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Changes needed in teen sex advice: study

NZ NewswireNZ Newswire 3/07/2016

Urgent changes are needed in the way teens are being taught about sex, according to a new study that's found contraceptive use is dropping among high-risk students.

Data from 27,000 Kiwi high school students has found while teens are delaying sexual activity compared to a decade ago, those that are having sex are less likely to use condoms and contraception consistently.

The research from the University of Auckland compared survey results from 2001 to 2012 and found more access to sexual health services and better education are urgently needed for high-risk teens.

"Declining contraceptive use over an 11-year period suggests that current strategies are inadequate, particularly for Maori, Pacific and socioeconomically deprived students," study lead Terryann Clark said.

"Appropriate and accessible sexual and reproductive health services and comprehensive sexuality education are urgently required."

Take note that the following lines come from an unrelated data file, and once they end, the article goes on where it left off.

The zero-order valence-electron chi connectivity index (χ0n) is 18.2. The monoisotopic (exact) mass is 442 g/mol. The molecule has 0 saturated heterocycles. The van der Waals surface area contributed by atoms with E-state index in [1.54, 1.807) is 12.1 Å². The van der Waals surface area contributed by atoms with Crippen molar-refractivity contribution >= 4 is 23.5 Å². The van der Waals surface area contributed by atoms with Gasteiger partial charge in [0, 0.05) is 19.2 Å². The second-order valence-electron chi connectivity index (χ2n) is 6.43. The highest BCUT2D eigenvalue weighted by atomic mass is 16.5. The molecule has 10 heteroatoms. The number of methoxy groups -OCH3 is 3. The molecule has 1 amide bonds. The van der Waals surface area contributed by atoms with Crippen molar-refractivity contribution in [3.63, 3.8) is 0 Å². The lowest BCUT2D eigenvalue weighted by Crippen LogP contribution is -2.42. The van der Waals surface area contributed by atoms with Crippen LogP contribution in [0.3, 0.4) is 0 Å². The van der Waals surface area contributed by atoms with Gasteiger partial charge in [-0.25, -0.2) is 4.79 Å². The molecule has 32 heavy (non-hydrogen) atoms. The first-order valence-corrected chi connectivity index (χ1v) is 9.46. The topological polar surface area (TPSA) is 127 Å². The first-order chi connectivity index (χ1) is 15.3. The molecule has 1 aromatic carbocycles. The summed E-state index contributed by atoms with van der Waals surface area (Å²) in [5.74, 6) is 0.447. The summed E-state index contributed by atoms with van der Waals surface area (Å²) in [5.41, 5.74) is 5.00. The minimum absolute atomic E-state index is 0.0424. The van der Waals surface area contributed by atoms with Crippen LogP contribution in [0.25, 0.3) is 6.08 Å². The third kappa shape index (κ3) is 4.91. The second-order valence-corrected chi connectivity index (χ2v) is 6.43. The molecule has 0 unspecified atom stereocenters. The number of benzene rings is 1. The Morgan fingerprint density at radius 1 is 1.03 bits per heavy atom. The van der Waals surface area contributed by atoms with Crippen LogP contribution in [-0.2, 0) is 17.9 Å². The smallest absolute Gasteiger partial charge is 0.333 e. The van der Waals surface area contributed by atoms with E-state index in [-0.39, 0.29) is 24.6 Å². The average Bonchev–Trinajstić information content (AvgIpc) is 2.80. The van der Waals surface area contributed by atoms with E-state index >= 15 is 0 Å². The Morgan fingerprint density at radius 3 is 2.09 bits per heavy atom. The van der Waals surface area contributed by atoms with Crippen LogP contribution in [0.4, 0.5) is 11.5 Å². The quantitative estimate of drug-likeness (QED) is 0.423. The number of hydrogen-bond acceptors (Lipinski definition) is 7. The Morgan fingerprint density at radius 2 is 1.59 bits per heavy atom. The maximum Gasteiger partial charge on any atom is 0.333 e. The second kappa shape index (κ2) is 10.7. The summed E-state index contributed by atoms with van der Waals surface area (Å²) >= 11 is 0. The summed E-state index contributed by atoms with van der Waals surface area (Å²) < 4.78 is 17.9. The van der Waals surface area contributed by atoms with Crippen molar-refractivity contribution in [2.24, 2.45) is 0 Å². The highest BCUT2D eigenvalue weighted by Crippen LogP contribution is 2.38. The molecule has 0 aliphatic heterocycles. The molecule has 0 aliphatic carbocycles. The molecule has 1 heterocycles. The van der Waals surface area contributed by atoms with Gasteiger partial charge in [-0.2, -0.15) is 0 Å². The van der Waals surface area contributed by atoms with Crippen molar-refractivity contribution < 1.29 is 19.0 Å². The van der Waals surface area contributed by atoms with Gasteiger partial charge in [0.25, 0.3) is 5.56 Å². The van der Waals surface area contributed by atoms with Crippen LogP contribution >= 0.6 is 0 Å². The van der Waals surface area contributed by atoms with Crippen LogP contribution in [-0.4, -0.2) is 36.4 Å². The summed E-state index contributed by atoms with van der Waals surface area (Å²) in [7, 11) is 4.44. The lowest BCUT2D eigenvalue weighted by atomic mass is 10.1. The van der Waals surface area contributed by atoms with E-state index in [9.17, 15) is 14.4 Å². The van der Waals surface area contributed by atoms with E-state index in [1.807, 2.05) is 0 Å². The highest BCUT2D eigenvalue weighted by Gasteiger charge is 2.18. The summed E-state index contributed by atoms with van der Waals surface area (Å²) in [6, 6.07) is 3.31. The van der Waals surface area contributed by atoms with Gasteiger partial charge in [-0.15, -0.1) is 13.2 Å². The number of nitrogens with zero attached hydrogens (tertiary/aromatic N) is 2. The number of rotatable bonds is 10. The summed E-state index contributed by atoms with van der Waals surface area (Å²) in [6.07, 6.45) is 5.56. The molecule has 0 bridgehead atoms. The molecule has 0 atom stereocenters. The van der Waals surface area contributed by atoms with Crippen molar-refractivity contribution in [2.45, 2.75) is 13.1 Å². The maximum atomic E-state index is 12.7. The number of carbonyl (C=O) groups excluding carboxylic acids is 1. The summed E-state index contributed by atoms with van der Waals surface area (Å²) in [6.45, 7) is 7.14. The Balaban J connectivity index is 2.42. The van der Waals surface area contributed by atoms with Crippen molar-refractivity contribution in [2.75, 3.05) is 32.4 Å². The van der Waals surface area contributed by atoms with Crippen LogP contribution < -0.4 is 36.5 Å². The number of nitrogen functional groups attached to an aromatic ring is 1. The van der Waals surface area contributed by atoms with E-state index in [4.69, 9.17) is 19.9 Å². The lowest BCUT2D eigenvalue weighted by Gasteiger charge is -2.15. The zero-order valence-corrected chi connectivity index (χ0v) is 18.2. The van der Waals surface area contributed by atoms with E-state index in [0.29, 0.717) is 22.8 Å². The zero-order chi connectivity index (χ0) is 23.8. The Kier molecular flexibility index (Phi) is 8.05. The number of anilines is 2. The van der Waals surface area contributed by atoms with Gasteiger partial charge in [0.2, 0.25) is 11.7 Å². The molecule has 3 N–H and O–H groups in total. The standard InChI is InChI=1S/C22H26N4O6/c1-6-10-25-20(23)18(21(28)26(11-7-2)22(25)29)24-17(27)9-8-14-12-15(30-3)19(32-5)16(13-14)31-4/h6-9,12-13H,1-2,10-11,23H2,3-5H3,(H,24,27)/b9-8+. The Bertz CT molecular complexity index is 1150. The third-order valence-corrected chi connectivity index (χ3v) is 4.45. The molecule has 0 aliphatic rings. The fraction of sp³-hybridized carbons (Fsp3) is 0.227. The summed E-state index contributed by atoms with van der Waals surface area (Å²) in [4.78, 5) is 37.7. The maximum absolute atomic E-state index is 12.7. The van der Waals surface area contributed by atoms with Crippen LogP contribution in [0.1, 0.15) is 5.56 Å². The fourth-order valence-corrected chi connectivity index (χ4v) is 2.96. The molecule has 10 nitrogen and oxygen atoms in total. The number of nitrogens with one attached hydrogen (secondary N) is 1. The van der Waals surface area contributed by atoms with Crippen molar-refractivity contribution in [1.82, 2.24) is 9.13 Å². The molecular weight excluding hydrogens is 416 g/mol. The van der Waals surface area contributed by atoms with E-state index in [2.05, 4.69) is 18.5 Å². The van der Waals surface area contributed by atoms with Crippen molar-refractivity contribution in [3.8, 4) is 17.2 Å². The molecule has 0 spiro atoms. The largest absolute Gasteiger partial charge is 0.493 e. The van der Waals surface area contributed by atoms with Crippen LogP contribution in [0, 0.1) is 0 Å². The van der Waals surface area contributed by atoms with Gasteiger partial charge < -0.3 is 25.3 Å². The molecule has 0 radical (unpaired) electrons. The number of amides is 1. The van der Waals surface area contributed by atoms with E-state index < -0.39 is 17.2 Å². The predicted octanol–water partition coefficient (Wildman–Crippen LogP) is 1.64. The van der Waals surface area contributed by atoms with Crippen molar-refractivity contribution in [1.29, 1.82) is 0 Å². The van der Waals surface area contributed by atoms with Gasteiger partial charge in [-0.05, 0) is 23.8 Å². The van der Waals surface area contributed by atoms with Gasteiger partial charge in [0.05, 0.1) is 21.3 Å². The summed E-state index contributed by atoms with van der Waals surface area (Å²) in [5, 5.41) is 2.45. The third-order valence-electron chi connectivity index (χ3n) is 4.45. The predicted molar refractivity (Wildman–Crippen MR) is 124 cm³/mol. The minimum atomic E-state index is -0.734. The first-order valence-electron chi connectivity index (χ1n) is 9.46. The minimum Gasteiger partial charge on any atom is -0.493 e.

Dr Clark said one of the best ways to reduce teen pregnancy was to make sure students had future plans and were engaged at school.

"Strategies that address youth sexual health must take into account the big picture - education, employment and aspirations," she said.

Access to free, non-judgmental and culturally appropriate sexual health care and education were important too, she said.

"Sexual health is still shrouded in secrecy, shame and embarrassment. Health professionals, educators and families do not address sexual health issues with youth well," she said.

There were still significant cultural and access issues for Maori and Pasifika youth, she said.

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